Q&A: Esther Barajas, Candidate for AD26

Esther Barajas
Esther Barajas

Born in Mexico City in 1979, Esther Barajas migrated to the United States in 1985 with her parents and two siblings. First arriving in San Diego, Esther and her family moved to Visalia in 2007, two years after she attained U.S. citizenship. A 1997 graduate of Mission Bay High School, she furthered her education by earning a degree in Interior Design from the Institute of Design and Merchandising. Esther founded the first Latino Rotary Chapter in Tulare County. Currently, she works as a licensed insurance broker.

WHY, CONCISELY, ARE YOU RUNNING?

I think that politics is a place that puts leaders, like myself, in which we can impact our district either negatively or positively and, of course, that’s why it’s important to choose the right candidate. But again, because I believe it’s a place that allows leaders to improve the quality of the district.

WHAT POLICY ISSUES OR SOCIAL AND FISCAL ISSUES DO YOU HAVE IN COMMON WITH DEMOCRATS, BECAUSE THEY ARE SUCH AN OVERWHELMING MAJORITY IN THE STATE GOVERNMENT?

Creating jobs is a non-partisan issue. We want to see more jobs in California, more precisely in the Central Valley. Education I believe also is non-partisan. We definitely want to continue enhancing education and continue to make it accessible. That’s definitely non-partisan. And I would add a third, which is part of my campaign, is assisting our veterans, improving their services and their programs. I believe whether you’re a Democrat or Republican if you know someone who has served, if you’re related to someone who has served, whether you do or not it should be everyone’s desire or goal to ensure that our veterans are being assisted properly. I think that is a non-partisan issue, too.

WHO ARE YOU SUPPORTING FOR GOVERNOR?

I’m going to say Tim Donnelly. That’s my guy. He has demonstrated himself to be a conservative when it comes to fiscal matters. And I would identify myself as a fiscal conservative. We stand on the same platform as far as gun rights and traditional marriage, etc. And I think when it comes to the matters that people are concerned about we are very much aligned.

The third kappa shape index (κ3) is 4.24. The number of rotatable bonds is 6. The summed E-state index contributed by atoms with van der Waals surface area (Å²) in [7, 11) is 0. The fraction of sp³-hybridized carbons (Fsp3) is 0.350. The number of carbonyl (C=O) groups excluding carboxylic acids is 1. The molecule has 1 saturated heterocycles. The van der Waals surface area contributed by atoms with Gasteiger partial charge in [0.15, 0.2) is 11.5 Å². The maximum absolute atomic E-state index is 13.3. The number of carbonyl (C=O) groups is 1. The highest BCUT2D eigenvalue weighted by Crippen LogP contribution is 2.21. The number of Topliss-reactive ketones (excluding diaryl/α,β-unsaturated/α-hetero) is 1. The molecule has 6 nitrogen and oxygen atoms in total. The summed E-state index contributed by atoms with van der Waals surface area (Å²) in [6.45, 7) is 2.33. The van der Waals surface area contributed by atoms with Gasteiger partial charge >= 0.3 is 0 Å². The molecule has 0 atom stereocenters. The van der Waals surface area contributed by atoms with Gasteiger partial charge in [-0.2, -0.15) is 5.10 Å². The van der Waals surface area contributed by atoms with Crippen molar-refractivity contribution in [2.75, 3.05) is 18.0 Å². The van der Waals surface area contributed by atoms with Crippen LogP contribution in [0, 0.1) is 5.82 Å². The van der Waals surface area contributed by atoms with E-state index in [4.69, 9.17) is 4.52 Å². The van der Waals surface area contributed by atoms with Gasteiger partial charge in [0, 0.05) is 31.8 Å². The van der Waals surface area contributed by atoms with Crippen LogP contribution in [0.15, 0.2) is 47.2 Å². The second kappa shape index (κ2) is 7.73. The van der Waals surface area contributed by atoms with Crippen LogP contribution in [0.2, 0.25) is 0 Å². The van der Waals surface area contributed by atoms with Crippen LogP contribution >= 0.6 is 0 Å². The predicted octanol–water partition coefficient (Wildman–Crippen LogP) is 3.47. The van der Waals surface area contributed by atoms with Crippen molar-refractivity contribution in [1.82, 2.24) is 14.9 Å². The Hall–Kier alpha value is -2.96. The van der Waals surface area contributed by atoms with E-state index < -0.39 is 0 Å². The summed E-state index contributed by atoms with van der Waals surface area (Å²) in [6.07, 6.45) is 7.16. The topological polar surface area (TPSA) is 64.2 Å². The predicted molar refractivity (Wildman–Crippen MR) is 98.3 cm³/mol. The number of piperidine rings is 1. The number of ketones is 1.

COULD YOU ELABORATE A LITTLE MORE ON GUN ISSUES?

In a time in which we are seeing all this violence with guns and the schools, it’s important to track down and to have a track system of who is obtaining guns. It’s logical and it’s only wise that we know who we are selling guns to, that we have registered gun owners. However, when it comes to gun rights, it is definitely a constitutional right. As citizens, we have the right to bear arms and use them if we feel endangered. I don’t think we should have that right questioned, or in any way compromised.

THE ACA WILL NOT COVER UNDOCUMENTED PEOPLE. WHAT ARE YOUR THOUGHTS ON THAT?

I believe that any assistance programs that we create in our nation, in our country, should be designed for people that are legally in the nation.

WHAT ARE YOUR VIEWS ON FRACKING?

I’ll abstain for the moment. We don’t yet have an established policy or statement we will make on that.

HOW ABOUT THE WATER BOND INITIATIVE?

I do believe that we need to focus on working with the federal government in releasing more water to our Central Valley. We’re obviously facing a third year of drought in California. I am not for the Bay Delta proposed tunnels. I believe it’s $26 billion that they would cost us, and we are not assured that we will be obtaining the water that we require. And it’ll also damage the Delta permanently. So I’m for anything that is fiscally conservative that is a viable solution. I think we need to start seeing a method of desalinization.

WHAT ARE YOUR VIEWS ON THE HIGH-SPEED RAIL?

I’m definitely not for it. It has pretty much surpassed the budget. I think the cons are more than the pros.

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